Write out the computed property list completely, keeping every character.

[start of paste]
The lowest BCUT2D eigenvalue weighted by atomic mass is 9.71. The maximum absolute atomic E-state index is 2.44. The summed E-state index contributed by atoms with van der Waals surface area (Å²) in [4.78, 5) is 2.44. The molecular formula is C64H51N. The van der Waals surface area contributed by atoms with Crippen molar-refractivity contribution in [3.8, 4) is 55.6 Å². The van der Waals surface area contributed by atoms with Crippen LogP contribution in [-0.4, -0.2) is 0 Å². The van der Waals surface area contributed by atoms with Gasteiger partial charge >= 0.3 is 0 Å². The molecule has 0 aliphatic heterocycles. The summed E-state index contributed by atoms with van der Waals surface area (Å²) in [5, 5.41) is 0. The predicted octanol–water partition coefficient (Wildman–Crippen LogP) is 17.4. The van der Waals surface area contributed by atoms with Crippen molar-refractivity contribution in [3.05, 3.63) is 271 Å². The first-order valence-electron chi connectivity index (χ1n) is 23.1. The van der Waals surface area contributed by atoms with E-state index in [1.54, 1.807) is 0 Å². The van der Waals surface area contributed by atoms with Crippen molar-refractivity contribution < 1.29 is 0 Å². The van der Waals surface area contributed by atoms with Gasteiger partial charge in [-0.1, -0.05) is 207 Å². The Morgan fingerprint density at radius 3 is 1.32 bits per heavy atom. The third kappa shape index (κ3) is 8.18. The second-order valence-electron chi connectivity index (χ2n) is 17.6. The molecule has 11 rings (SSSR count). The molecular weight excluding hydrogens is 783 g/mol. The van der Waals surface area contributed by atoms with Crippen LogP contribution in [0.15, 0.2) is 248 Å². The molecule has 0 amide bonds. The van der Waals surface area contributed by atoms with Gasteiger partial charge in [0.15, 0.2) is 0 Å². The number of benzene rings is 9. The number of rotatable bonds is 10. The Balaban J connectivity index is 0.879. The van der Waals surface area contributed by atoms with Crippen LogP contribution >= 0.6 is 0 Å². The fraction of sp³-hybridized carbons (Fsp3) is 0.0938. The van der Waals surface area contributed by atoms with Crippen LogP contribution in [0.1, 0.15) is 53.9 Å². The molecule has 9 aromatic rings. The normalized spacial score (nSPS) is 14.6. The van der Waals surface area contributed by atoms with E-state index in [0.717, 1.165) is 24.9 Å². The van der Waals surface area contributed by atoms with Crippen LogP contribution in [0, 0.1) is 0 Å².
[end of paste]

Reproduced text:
The lowest BCUT2D eigenvalue weighted by atomic mass is 9.71. The maximum absolute atomic E-state index is 2.44. The summed E-state index contributed by atoms with van der Waals surface area (Å²) in [4.78, 5) is 2.44. The molecular formula is C64H51N. The van der Waals surface area contributed by atoms with Crippen molar-refractivity contribution in [3.8, 4) is 55.6 Å². The van der Waals surface area contributed by atoms with Crippen LogP contribution in [-0.4, -0.2) is 0 Å². The van der Waals surface area contributed by atoms with Gasteiger partial charge >= 0.3 is 0 Å². The molecule has 0 aliphatic heterocycles. The summed E-state index contributed by atoms with van der Waals surface area (Å²) in [5, 5.41) is 0. The predicted octanol–water partition coefficient (Wildman–Crippen LogP) is 17.4. The van der Waals surface area contributed by atoms with Crippen molar-refractivity contribution in [3.05, 3.63) is 271 Å². The first-order valence-electron chi connectivity index (χ1n) is 23.1. The van der Waals surface area contributed by atoms with E-state index in [1.54, 1.807) is 0 Å². The van der Waals surface area contributed by atoms with Crippen molar-refractivity contribution < 1.29 is 0 Å². The van der Waals surface area contributed by atoms with Gasteiger partial charge in [-0.1, -0.05) is 207 Å². The Morgan fingerprint density at radius 3 is 1.32 bits per heavy atom. The third kappa shape index (κ3) is 8.18. The second-order valence-electron chi connectivity index (χ2n) is 17.6. The molecule has 11 rings (SSSR count). The molecular weight excluding hydrogens is 783 g/mol. The van der Waals surface area contributed by atoms with Crippen LogP contribution in [0.15, 0.2) is 248 Å². The molecule has 0 amide bonds. The van der Waals surface area contributed by atoms with Gasteiger partial charge in [0.15, 0.2) is 0 Å². The number of benzene rings is 9. The number of rotatable bonds is 10. The Balaban J connectivity index is 0.879. The van der Waals surface area contributed by atoms with Crippen LogP contribution >= 0.6 is 0 Å². The fraction of sp³-hybridized carbons (Fsp3) is 0.0938. The van der Waals surface area contributed by atoms with Crippen LogP contribution in [0.1, 0.15) is 53.9 Å². The molecule has 9 aromatic rings. The normalized spacial score (nSPS) is 14.6. The van der Waals surface area contributed by atoms with E-state index in [0.717, 1.165) is 24.9 Å². The van der Waals surface area contributed by atoms with Crippen LogP contribution in [0, 0.1) is 0 Å².